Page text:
Growing a smart garden with wireless tools

The Edyn Garden Sensor, developed by soil scientist, Jason Aramburu, helps farmers track the light, temperature, and soil nutrition affecting their garden's growth.

Steven Senne/AP/File
A vegetable garden grows in front of a home in Uncasville, Conn.

The Edyn Garden Sensor is a wireless, solar-powered device that uses the Internet to track changes in soil and the environment around farms. Then, the sensor sends information to farmers about light, temperature, soil nutrition, and other information regarding her/his farm via an app. As a result, farmers know more about what their crops need.  

Edyn, formerly known as Soil IQ, was founded in 2013 by soil scientist Jason Aramburu with the vision of changing the way people with small gardens or farms grow food.

Aramburu explains the impetus behind the venture at a TechCrunch Disrupt meet in San Francisco in 2013: “The reality in this country, and much of the world, is that most of our food is produced on [factory farms]. These farms are great for producing corn, soybeans, grains, but not so good for producing healthy food. [They are] also bad for the environment.”

The Edyn team of scientists, technologists, and designers has since set out to develop a user-friendly smart gardening system which may make it easier for even the most inexperienced gardeners to grow their own nutritious and organic food. 

Once planted into a garden’s soil and connected to Wi-Fi, the Edyn Garden Sensor measures conditions like humidity, temperature, moisture, soil nutrition, pH, and light in that garden on a continuous basis. This collected data is cross-referenced with existing plant databases, soil science, and weather information to provide users with guidance tailored to their specific land and plants. The information is then conveyed to gardeners through the Edyn app allowing gardeners to know more about when their plants need fertilizer, light, and water. Users are not only alerted to current changes, but they can also access historical trends unique to their local environment. 

Through the mix of current and historical data of a specific microclimate, Edyn makes recommendations such as which plants thrive in a particular area, which plants grow well together, and which fertilizer best suits a particular soil type. It also keeps data on the growth stages and needs of every crop growing in a user’s garden, and it advises the gardener on the ideal set of conditions required to best care for each one. The company also recently launched the Edyn Water Valve that automatically provides plants with the right amount of water based on weather and moisture data picked up from the Garden Sensor.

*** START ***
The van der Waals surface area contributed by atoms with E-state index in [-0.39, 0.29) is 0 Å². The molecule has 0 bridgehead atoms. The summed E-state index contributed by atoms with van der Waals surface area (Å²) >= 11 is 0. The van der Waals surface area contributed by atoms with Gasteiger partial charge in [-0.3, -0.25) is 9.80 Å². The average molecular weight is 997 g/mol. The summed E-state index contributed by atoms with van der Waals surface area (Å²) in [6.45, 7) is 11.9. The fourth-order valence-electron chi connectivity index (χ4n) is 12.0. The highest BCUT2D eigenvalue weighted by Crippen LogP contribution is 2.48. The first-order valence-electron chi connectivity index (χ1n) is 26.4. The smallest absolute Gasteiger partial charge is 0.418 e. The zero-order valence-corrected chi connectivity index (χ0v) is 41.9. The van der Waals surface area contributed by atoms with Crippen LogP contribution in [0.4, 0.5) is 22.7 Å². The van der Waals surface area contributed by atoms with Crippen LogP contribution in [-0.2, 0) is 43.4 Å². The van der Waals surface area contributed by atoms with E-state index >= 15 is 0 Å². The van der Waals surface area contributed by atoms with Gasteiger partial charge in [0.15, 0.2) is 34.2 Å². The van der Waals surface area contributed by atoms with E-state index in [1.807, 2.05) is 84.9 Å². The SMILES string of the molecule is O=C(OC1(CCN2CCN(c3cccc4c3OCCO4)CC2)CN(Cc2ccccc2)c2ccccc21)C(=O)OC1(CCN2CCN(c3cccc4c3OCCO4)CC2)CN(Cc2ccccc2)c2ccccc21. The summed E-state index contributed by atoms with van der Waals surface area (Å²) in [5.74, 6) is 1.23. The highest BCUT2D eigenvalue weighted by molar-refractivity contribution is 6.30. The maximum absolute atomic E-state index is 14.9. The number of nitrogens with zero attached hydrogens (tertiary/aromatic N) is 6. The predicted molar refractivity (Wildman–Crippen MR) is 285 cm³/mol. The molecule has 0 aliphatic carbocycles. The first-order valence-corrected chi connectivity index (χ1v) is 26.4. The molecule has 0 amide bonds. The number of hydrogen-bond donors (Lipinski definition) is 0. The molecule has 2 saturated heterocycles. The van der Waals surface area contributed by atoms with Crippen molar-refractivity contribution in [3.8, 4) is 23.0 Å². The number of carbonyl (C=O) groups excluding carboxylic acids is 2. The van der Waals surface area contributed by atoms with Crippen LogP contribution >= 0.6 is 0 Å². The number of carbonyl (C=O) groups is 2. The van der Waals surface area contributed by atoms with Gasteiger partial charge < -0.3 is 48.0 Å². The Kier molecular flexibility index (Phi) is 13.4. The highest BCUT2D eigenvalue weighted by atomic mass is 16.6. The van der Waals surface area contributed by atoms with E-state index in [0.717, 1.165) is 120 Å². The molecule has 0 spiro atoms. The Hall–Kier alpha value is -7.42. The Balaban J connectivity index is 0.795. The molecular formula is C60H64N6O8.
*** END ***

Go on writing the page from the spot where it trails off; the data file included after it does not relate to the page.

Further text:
Edyn has begun by primarily targeting consumers that grow their own food as a way to crowdsource agricultural data. The company already has a database of more than 5,000 plant varieties, but Aramburu believes more data is needed in the agricultural sphere.

“Farmers know all this information anecdotally, but there’s no data on how to grow things like Alpine strawberries or Purple Haze tomatoes,” Aramburu says, “So our strategy is to source that data from consumers who are consuming this stuff, eating it, and producing it, and then go after small to medium sized ag.”

Having previously worked with farmers in East Africa to improve yields using funding from The Bill & Melinda Gates Foundation, Aramburu wants to continue to make an impact in the region through Edyn. The company has partnered with French telecom giant Orange to deliver its technology, along with data connectivity, to farmers in Kenya at a lower cost.

The Garden Sensor and Water Valve, both designed with the help of industrial designer Yves Béhar, are sold at US$99.99 and US$69.00, respectively, on Edyn’s website. They are also available at Home Depot stores.

Edyn’s goal is to make it easier for small-scale food producers to become more productive and confident growers, even while retaining full-time careers and other household duties. The precision technology is built to help users conserve water, reduce waste, and farm more sustainably. 

This article first appeared at Food Tank.

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